Two-thirds of American children experience significant trauma by the time they are 16. Almost a third of children will suffer multiple traumas.
And being an adult doesn’t make you immune to trauma either. In fact, there are different types of trauma that can affect us. Although you can not change the past, there are ways to seek help.
Do you think you or someone you know is dealing with unresolved trauma? Read ahead as we explore the different types of trauma and discover when to seek help in this in-depth guide.
What is Trauma?
First, we must answer this simple question. Where do we draw the line?
Does someone that goes through a bad breakup experience trauma? What about someone who gets into a car accident?
In the broadest sense, trauma refers to any deeply disturbing event and/or physical injury. This can lead to intense stress and/or anxiety that overwhelms our ability to cope. We focus on managing the negative consequences in the long term.
Types of Trauma
There are numerous types of trauma. Some occur over time and some traumatic experiences happen in an instant.
Regardless, the effects can linger for years, especially when proper management is absent.
Here are the principal subtypes to consider.
Any physical injury, no matter how small, is technically a trauma. However, ‘medical trauma’ refers to the physical and emotional response to pain, injury, and/or illness.
Therefore, victims of a car accident can experience medical trauma. Also, someone who receives a distressing diagnosis also experiences medical trauma.
Remember that being in a hospital and receiving treatment can often add to a traumatic experience. Being surrounded by people in lab coats and beeping, whirring machines is frightening for most people.
Traumatic experiences can lead to psychological harm. Severe stress and anxiety following an event can occur, resulting in negative health effects.
Post-traumatic stress disorder (PTSD) can occur. Signs of psychological trauma include panic attacks, emotional distress, insomnia, eating disorders, drug abuse, and self-harm.
Remembering the event can trigger severe anxiety and stress.
Children are vulnerable to experience trauma and suffer from its long-term effects.
Any child with negative life experiences has the potential to suffer trauma as a result. Children who display anxiety, excessive mood swings, and other behaviors may have underlying trauma that requires attention.
Mind the Gap
Discrepancies in quality of life, community safety, and access to help mean that some children have more risk than others.
Children of color are more likely to experience childhood trauma and toxic stress than white children.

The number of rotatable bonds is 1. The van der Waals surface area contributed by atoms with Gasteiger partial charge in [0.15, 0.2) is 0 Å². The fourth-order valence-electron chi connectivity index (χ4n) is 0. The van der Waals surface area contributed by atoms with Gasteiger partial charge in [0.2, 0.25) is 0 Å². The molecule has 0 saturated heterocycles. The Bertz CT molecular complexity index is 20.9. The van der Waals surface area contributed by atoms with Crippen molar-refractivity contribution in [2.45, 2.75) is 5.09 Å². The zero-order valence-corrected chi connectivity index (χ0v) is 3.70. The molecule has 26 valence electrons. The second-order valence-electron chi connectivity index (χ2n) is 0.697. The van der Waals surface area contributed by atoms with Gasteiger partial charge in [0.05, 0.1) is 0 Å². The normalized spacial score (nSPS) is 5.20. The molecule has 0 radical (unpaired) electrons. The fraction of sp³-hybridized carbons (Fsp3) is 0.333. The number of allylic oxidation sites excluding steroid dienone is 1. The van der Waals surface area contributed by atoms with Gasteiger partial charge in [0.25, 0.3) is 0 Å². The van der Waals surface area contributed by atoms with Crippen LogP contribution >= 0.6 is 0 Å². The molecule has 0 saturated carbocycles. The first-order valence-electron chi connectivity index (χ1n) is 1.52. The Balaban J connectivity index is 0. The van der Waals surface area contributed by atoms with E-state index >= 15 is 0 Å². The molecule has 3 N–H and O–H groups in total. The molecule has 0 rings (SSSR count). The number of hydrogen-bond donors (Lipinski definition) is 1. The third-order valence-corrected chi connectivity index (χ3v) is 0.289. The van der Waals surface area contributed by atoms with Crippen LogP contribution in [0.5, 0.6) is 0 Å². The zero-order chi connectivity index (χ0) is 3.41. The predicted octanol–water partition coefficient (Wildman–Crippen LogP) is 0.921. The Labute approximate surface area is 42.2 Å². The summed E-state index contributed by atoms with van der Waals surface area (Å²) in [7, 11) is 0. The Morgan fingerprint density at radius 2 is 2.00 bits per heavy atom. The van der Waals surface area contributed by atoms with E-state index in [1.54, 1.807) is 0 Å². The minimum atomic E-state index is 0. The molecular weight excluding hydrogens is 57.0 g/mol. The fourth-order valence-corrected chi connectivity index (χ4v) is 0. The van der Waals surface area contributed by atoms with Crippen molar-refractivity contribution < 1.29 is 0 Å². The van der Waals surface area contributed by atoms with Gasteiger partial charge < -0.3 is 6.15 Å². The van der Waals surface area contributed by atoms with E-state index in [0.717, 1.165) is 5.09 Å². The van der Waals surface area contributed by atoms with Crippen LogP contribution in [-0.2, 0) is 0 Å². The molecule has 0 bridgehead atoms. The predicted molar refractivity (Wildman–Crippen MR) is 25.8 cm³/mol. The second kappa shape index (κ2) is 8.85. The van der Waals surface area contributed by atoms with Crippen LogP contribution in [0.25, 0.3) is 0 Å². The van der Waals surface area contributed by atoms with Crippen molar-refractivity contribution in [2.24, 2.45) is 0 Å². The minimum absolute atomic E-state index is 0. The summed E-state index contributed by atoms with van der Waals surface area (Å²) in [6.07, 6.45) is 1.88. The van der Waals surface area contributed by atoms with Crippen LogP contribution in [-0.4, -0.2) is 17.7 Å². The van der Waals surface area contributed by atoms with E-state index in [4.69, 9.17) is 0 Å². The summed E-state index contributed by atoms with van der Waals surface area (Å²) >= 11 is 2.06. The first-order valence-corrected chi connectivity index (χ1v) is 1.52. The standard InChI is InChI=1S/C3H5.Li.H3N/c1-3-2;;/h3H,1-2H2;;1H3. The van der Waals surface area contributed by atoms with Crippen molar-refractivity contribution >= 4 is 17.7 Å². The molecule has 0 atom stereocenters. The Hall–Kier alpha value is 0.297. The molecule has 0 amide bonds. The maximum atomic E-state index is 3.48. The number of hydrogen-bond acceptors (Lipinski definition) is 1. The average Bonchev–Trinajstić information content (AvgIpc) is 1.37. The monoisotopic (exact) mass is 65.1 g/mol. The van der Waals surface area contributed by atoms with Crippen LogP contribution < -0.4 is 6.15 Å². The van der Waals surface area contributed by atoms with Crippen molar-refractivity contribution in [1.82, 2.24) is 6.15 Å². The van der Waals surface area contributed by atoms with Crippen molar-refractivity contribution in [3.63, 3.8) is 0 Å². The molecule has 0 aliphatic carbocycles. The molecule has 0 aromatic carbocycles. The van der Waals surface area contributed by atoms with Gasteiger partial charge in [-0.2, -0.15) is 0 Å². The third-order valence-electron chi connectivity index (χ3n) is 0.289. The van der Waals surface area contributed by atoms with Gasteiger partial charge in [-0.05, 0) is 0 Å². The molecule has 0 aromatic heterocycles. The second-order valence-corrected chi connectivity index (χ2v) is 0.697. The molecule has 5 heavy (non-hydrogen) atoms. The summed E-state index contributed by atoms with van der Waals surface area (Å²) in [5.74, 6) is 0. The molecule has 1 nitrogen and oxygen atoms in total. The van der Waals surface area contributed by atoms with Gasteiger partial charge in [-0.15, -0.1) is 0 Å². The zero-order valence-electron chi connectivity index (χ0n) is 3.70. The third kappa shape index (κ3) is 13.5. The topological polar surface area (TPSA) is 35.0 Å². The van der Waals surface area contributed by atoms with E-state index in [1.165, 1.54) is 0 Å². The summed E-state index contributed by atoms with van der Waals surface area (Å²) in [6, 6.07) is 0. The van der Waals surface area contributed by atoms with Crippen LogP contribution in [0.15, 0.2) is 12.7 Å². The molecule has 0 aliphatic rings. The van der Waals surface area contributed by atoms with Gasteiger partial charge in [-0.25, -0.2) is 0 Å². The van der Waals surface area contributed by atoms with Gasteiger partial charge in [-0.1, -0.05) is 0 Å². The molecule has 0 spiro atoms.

We’ve all seen it happen. The schoolyard or the neighborhood bullies use intimidation and violence to harm, humiliate, and coerce those around them.
One in five kids is bullied each year. Thousands of them skip class to avoid harassment and violence.
People who experience bullying may be at risk for psychological trauma. Dealing with bullies requires the whole community to do their part. Teachers, parents, classmates, and others can all help out.
Social media provides a way to stay in touch with family and friends. Unfortunately, their popularity is not without consequence.
For one, they can be a cause of negative body image and even addiction. Plus, they give bullies yet another way to spread harm.
Cyberbullying is getting out of control. This takes the form of mean comments and/or post and includes sharing personal content, such as photos or videos.
Natural and man-made disasters come in many forms. Landslides, severe weather events, flooding, stampedes and building collapses are just a few examples.
People who live through these types of events can experience medical and/or psychological trauma.
Survivor guilt can lead to severe anxiety and depression. PTSD is also common.
Sexual assault can lead to severe physical and psychological consequences for the victim.
About half of sexual assault victims develop some form of PTSD. This is a higher rate than victims of natural disasters or car accidents.
Over 90% of victims of sexual violence are female. The vast majority of rapists are men. 80% of the time, they are people the victim knows. The actions of the victim are never to blame.
People should learn about consent starting at a young age and into adulthood.
Intimate Partner Violence
Also known as domestic violence, this refers to intentional harm done to one’s current or previous spouse/partner.
This includes physical, psychological, and sexual violence. Any of these has the potential to cause severe trauma. The fact that the perpetrator is someone that is supposed to give care, love, and affections makes this even more painful and difficult.
The victim may still harbor feelings of love/admiration. They might be deathly afraid to report the abuse. This can lead them to live in denial and even protect their assailant.
Dealing with Traumatic Experiences
It is vital that we do something about the trauma we experience. Society seems to tell us that we should just ‘suck it up’ or ‘get over it’. Or maybe we think there is nothing that can be done.
This couldn’t be further from the truth. It might not be easy but help is out there.
What’s good for the goose is not always good for the gander. A treatment plan should consist of a holistic, multi-disciplinary approach.
Living with Trauma
For the time being, it seems that some types of trauma are an unpreventable part of life. We can’t change past events. Let’s work towards a better future.
Everyone responds to traumatic events in their own way. Recognizing that you’ve experienced trauma and seeking help take guts.
If you or someone close to you is dealing with trauma, you can take steps to do something about it. Visit this page to schedule a call with our experts to learn more about how we can help.